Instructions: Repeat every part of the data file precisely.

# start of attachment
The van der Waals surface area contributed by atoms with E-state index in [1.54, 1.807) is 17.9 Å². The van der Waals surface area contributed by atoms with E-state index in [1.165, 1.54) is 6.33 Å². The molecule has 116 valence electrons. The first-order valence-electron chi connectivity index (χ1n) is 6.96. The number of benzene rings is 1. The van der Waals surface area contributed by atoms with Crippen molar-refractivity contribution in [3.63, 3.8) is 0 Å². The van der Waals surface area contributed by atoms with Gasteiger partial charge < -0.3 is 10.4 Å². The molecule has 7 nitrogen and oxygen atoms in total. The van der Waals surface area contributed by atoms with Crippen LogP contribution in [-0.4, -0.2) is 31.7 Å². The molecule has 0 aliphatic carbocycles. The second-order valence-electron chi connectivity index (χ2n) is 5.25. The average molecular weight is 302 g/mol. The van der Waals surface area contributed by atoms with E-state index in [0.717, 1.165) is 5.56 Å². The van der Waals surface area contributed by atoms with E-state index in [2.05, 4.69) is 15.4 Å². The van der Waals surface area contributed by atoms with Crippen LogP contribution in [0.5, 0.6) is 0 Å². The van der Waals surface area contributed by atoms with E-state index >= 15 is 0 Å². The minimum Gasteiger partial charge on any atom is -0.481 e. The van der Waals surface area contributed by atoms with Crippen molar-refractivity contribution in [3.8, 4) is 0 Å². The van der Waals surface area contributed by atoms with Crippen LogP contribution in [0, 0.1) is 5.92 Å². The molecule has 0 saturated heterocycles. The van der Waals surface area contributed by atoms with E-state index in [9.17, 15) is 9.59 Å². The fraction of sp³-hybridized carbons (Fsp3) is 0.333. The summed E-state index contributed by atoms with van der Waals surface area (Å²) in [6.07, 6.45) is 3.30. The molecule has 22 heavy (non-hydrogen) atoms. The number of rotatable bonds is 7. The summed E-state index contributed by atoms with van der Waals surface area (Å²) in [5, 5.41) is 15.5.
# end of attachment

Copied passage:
The van der Waals surface area contributed by atoms with E-state index in [1.54, 1.807) is 17.9 Å². The van der Waals surface area contributed by atoms with E-state index in [1.165, 1.54) is 6.33 Å². The molecule has 116 valence electrons. The first-order valence-electron chi connectivity index (χ1n) is 6.96. The number of benzene rings is 1. The van der Waals surface area contributed by atoms with Crippen molar-refractivity contribution in [3.63, 3.8) is 0 Å². The van der Waals surface area contributed by atoms with Gasteiger partial charge < -0.3 is 10.4 Å². The molecule has 7 nitrogen and oxygen atoms in total. The van der Waals surface area contributed by atoms with Crippen LogP contribution in [-0.4, -0.2) is 31.7 Å². The molecule has 0 aliphatic carbocycles. The second-order valence-electron chi connectivity index (χ2n) is 5.25. The average molecular weight is 302 g/mol. The van der Waals surface area contributed by atoms with E-state index in [0.717, 1.165) is 5.56 Å². The van der Waals surface area contributed by atoms with E-state index in [2.05, 4.69) is 15.4 Å². The van der Waals surface area contributed by atoms with Crippen LogP contribution in [0.5, 0.6) is 0 Å². The van der Waals surface area contributed by atoms with E-state index >= 15 is 0 Å². The minimum Gasteiger partial charge on any atom is -0.481 e. The van der Waals surface area contributed by atoms with Crippen molar-refractivity contribution in [3.8, 4) is 0 Å². The van der Waals surface area contributed by atoms with Crippen LogP contribution in [0, 0.1) is 5.92 Å². The molecule has 0 saturated heterocycles. The van der Waals surface area contributed by atoms with E-state index in [9.17, 15) is 9.59 Å². The fraction of sp³-hybridized carbons (Fsp3) is 0.333. The summed E-state index contributed by atoms with van der Waals surface area (Å²) in [6.07, 6.45) is 3.30. The molecule has 22 heavy (non-hydrogen) atoms. The number of rotatable bonds is 7. The summed E-state index contributed by atoms with van der Waals surface area (Å²) in [5, 5.41) is 15.5.